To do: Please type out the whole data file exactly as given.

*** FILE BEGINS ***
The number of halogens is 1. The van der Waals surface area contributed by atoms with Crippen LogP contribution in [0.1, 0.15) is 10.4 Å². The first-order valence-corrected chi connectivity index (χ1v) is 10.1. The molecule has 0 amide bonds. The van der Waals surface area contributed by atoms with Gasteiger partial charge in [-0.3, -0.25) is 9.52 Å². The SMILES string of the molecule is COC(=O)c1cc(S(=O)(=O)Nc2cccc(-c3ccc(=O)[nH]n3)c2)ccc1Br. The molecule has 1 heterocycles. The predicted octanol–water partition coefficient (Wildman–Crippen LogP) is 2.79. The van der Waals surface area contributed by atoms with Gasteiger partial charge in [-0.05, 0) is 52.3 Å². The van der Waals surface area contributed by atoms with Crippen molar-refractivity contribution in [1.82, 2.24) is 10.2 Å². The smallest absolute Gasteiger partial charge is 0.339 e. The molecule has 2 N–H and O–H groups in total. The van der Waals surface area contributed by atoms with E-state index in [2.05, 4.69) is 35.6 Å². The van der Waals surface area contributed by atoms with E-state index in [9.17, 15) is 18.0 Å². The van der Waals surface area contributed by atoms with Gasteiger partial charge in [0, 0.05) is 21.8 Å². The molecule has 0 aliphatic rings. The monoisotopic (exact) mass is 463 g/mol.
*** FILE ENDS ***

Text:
The number of halogens is 1. The van der Waals surface area contributed by atoms with Crippen LogP contribution in [0.1, 0.15) is 10.4 Å². The first-order valence-corrected chi connectivity index (χ1v) is 10.1. The molecule has 0 amide bonds. The van der Waals surface area contributed by atoms with Gasteiger partial charge in [-0.3, -0.25) is 9.52 Å². The SMILES string of the molecule is COC(=O)c1cc(S(=O)(=O)Nc2cccc(-c3ccc(=O)[nH]n3)c2)ccc1Br. The molecule has 1 heterocycles. The predicted octanol–water partition coefficient (Wildman–Crippen LogP) is 2.79. The van der Waals surface area contributed by atoms with Gasteiger partial charge in [-0.05, 0) is 52.3 Å². The van der Waals surface area contributed by atoms with Crippen molar-refractivity contribution in [1.82, 2.24) is 10.2 Å². The smallest absolute Gasteiger partial charge is 0.339 e. The molecule has 2 N–H and O–H groups in total. The van der Waals surface area contributed by atoms with E-state index in [2.05, 4.69) is 35.6 Å². The van der Waals surface area contributed by atoms with E-state index in [9.17, 15) is 18.0 Å². The van der Waals surface area contributed by atoms with Gasteiger partial charge in [0, 0.05) is 21.8 Å². The molecule has 0 aliphatic rings. The monoisotopic (exact) mass is 463 g/mol.